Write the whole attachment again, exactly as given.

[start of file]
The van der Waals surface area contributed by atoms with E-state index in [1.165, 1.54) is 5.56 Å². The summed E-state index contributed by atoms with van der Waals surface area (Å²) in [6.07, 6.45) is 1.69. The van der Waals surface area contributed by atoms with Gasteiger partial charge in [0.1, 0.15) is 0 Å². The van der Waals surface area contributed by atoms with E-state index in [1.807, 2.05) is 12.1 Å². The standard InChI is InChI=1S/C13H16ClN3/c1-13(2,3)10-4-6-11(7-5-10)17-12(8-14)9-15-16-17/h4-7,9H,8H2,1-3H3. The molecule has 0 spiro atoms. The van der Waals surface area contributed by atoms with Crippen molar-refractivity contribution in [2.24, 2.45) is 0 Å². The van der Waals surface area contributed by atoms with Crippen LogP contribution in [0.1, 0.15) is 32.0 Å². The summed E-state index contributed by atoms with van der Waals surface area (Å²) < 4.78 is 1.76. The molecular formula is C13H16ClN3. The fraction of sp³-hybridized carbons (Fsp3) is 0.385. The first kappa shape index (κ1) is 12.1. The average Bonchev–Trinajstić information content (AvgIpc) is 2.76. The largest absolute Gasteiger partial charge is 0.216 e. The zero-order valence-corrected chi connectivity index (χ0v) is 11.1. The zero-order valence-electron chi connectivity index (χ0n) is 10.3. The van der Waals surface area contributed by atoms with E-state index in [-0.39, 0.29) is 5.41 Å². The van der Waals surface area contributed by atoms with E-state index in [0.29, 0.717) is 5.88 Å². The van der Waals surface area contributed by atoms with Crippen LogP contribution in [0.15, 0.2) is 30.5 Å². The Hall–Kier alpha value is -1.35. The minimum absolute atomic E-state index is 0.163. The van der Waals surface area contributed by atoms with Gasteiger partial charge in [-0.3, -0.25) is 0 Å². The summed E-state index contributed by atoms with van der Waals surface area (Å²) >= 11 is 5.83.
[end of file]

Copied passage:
The van der Waals surface area contributed by atoms with E-state index in [1.165, 1.54) is 5.56 Å². The summed E-state index contributed by atoms with van der Waals surface area (Å²) in [6.07, 6.45) is 1.69. The van der Waals surface area contributed by atoms with Gasteiger partial charge in [0.1, 0.15) is 0 Å². The van der Waals surface area contributed by atoms with E-state index in [1.807, 2.05) is 12.1 Å². The standard InChI is InChI=1S/C13H16ClN3/c1-13(2,3)10-4-6-11(7-5-10)17-12(8-14)9-15-16-17/h4-7,9H,8H2,1-3H3. The molecule has 0 spiro atoms. The van der Waals surface area contributed by atoms with Crippen molar-refractivity contribution in [2.24, 2.45) is 0 Å². The van der Waals surface area contributed by atoms with Crippen LogP contribution in [0.1, 0.15) is 32.0 Å². The summed E-state index contributed by atoms with van der Waals surface area (Å²) < 4.78 is 1.76. The molecular formula is C13H16ClN3. The fraction of sp³-hybridized carbons (Fsp3) is 0.385. The first kappa shape index (κ1) is 12.1. The average Bonchev–Trinajstić information content (AvgIpc) is 2.76. The largest absolute Gasteiger partial charge is 0.216 e. The zero-order valence-corrected chi connectivity index (χ0v) is 11.1. The zero-order valence-electron chi connectivity index (χ0n) is 10.3. The van der Waals surface area contributed by atoms with E-state index in [-0.39, 0.29) is 5.41 Å². The van der Waals surface area contributed by atoms with E-state index in [0.29, 0.717) is 5.88 Å². The van der Waals surface area contributed by atoms with Crippen LogP contribution in [0.15, 0.2) is 30.5 Å². The Hall–Kier alpha value is -1.35. The minimum absolute atomic E-state index is 0.163. The van der Waals surface area contributed by atoms with Gasteiger partial charge in [-0.3, -0.25) is 0 Å². The summed E-state index contributed by atoms with van der Waals surface area (Å²) >= 11 is 5.83.